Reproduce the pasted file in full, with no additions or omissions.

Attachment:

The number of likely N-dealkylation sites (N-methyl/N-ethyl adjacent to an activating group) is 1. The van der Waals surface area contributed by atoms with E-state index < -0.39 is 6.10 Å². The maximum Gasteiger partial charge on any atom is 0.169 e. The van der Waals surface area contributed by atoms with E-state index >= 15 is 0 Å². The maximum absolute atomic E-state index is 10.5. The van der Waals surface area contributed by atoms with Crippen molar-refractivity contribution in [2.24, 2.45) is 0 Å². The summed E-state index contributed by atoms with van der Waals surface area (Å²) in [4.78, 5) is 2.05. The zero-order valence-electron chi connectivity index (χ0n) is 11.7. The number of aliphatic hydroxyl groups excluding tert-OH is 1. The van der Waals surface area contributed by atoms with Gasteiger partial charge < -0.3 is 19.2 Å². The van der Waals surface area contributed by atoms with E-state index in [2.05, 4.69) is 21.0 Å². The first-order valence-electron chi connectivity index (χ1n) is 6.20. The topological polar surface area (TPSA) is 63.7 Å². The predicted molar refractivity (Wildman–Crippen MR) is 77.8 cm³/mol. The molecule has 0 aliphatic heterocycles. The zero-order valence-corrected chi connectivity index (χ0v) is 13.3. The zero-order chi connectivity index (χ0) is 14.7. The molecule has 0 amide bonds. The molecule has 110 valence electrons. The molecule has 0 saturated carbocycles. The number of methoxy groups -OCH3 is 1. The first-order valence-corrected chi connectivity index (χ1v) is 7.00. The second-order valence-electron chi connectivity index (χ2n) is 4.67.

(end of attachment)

The number of likely N-dealkylation sites (N-methyl/N-ethyl adjacent to an activating group) is 1. The van der Waals surface area contributed by atoms with E-state index < -0.39 is 6.10 Å². The maximum Gasteiger partial charge on any atom is 0.169 e. The van der Waals surface area contributed by atoms with E-state index >= 15 is 0 Å². The maximum absolute atomic E-state index is 10.5. The van der Waals surface area contributed by atoms with Crippen molar-refractivity contribution in [2.24, 2.45) is 0 Å². The summed E-state index contributed by atoms with van der Waals surface area (Å²) in [4.78, 5) is 2.05. The zero-order valence-electron chi connectivity index (χ0n) is 11.7. The number of aliphatic hydroxyl groups excluding tert-OH is 1. The van der Waals surface area contributed by atoms with Gasteiger partial charge < -0.3 is 19.2 Å². The van der Waals surface area contributed by atoms with E-state index in [2.05, 4.69) is 21.0 Å². The first-order valence-electron chi connectivity index (χ1n) is 6.20. The topological polar surface area (TPSA) is 63.7 Å². The predicted molar refractivity (Wildman–Crippen MR) is 77.8 cm³/mol. The molecule has 0 aliphatic heterocycles. The zero-order valence-corrected chi connectivity index (χ0v) is 13.3. The zero-order chi connectivity index (χ0) is 14.7. The molecule has 0 amide bonds. The molecule has 110 valence electrons. The molecule has 0 saturated carbocycles. The number of methoxy groups -OCH3 is 1. The first-order valence-corrected chi connectivity index (χ1v) is 7.00. The second-order valence-electron chi connectivity index (χ2n) is 4.67.